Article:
Sunday, October 4, 2009

Little Sisters of the Poor get their saint; Hawaii gets their's too!

Rain was pelting the windows of the Holy Family Residence in St. Paul's Irvine Park district, but it was a welcome rain, and it didn't dampen any spirits or cheer. It might make it tough for begging, that's all. Little Sisters of the Poor are mendicants. They beg, beautifully. They beg for money, food and supplies to keep their operation rolling, serving the elderly and giving them a place to die in dignity among their new family of residents and Sisters.

"When a new resident joins us, they must be independent, but as they decline, they are taken care of,'' Sister Beatrice said at the Little Sisters of the Poor Home, which has been at Exchange and Wilkin streets since 1855. "We have an infirmary. They will not be alone.''

Sister's beeper went off. She fumbled under the folds of her white robe and turned it off, and then she ducked out of the conference room and asked a secretary to hold her calls.

"What would Jeanne Jugan think of that?'' Sister Beatrice was asked, meaning the cell phone and the beeper.

"She would have one,'' Sister Beatrice said. "She would use every technology she could get her hands on. In her day, it was the telegraph and the newspapers.''

Jeanne Jugan founded the Little Sisters of the Poor in France, in 1839, when she was 47. She took a blind woman off the streets of Saint Servan and gave the blind woman her cot, and she slept in the attic. It is a clumsy analogy for such a great woman, but it is like discovering the guy at the end of the block can fix bicycles for free so everybody starts bringing the guy their bicycles. The elderly filled up Jugan's house. She got bigger houses.

Years before, a sailor in her hometown of Cancale tried to date her, marry her, but she told the fellow she was being saved by God for a calling that was unknown to her.

We know the Little Sisters of the Poor. There are 2,700 Little Sisters with 202 homes around the world. They serve to make the elderly happy. They exist in the background of our consciousness, sometimes mischievously. For example, they have defeated countless National Football League teams.

"I Googled us once,'' Sister Beatrice said. "You can't believe the times we showed up in sports columns. I wrote every sports columnist who ever mentioned us and never heard a word or got a dime.'' [!!!!!]

And on this occasion, for this meeting in the conference room of the Holy Family Residence, Sister Beatrice put the word out to the media, and she couldn't get a response; the sisters are unaccustomed to seeking attention but are beside themselves with joy.

Next Sunday, Jeanne Jugan will be canonized as a saint in Rome by Pope Benedict XVI.

Sainthood is the ultimate Hall of Fame. Jugan's life of servitude wasn't enough. She was "blessed'' by Pope John Paul II in 1982, but a miracle had to be attributed to her and was, in the documented recovery of an Omaha anesthesiologist named Edward Gatz whose medical training made it possible for him to document his cure from cancer of the esophagus. As the cancer spread throughout his body, Gatz's wife and a priest friend, Richard McGloin, a student of Jugan, prayed to her at the same time every day. That paperwork, along with Gatz and his wife, will be in Rome next Sunday, 20 years after he was supposed to have died. Gatz is 71 and cancer-free.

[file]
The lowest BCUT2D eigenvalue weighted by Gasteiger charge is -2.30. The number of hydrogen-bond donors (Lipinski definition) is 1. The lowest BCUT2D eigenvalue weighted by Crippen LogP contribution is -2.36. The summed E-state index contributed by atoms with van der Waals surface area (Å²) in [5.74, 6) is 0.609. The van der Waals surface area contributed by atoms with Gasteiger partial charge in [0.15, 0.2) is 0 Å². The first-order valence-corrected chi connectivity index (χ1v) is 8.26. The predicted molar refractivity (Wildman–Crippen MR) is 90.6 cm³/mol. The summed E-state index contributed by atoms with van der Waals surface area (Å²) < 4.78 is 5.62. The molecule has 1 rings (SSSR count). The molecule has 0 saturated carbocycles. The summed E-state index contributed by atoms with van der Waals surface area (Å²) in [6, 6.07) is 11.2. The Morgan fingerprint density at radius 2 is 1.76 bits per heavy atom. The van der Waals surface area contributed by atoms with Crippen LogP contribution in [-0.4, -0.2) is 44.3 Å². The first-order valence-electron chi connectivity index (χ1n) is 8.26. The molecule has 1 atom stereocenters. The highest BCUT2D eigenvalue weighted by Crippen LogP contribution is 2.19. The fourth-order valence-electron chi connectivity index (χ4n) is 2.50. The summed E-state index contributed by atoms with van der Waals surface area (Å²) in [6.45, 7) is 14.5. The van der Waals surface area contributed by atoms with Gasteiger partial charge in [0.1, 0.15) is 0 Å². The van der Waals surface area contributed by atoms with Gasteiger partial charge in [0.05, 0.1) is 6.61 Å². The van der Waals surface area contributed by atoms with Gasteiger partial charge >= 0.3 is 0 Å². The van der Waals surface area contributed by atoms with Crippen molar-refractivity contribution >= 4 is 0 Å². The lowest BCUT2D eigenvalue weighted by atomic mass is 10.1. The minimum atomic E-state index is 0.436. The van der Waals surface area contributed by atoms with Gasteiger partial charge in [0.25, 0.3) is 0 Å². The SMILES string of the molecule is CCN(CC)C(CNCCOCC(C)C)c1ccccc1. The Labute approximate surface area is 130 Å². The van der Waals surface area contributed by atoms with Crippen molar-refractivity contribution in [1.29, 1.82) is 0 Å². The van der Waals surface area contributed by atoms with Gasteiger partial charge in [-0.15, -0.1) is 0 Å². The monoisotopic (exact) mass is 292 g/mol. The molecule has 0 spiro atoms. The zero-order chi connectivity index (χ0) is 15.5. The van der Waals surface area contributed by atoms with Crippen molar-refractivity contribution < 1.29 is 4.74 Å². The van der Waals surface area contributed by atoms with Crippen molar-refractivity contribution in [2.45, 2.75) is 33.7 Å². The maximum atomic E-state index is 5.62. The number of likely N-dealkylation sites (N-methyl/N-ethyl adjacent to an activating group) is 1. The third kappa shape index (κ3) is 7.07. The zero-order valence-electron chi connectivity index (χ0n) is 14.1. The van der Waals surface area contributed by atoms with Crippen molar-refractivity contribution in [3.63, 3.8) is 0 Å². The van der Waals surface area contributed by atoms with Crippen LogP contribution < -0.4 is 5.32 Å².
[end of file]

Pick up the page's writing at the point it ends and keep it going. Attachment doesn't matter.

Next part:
It is difficult for these women to tout their accomplishments, to boast that they are so practiced in the art of accompaniment. They are born in the humility of their foundress, and they remain humble. They have no writings from Jugan, only her sayings, among them, "Little, very little, be very little before God.'' [She pre-dates St. Therese of Lisieux, the "Little Flower", whose book, "The Story of a Soul" also gives the message of humility and "being little."]

In the lobby of their home in Irvine Park, they have set up a cot, and some candles flickered near the cot. It was made up with a single rough blanket, and on the wall above the cot was a painting of Jeanne Jugan. It is their tribute to her for this special week.

Sister Beatrice, who comes out of Detroit and has worked as far away as Kenya, was asked how old she was. She waved away the question.

"I am young at heart,'' she said.

"What's your title?''

"Beggar,'' Sister Beatrice said. She laughed. "Collections agent?''

She wanted it noted that the people of the Twin Cities are invited to the Cathedral for a Mass next Sunday at 2 p.m., a Mass of Thanksgiving for Jeanne Jugan on the day she becomes a saint.

Joe Soucheray, Pioneer Press

On that same day as the canonization of Jeanne Jugan, Sunday, October 11, Damien de Veuster, "Father Damien of Molokai", the world renowned "Leper Priest" will also be canonized. Visit here for the Diocese of Honolulu's memorial web page for him.

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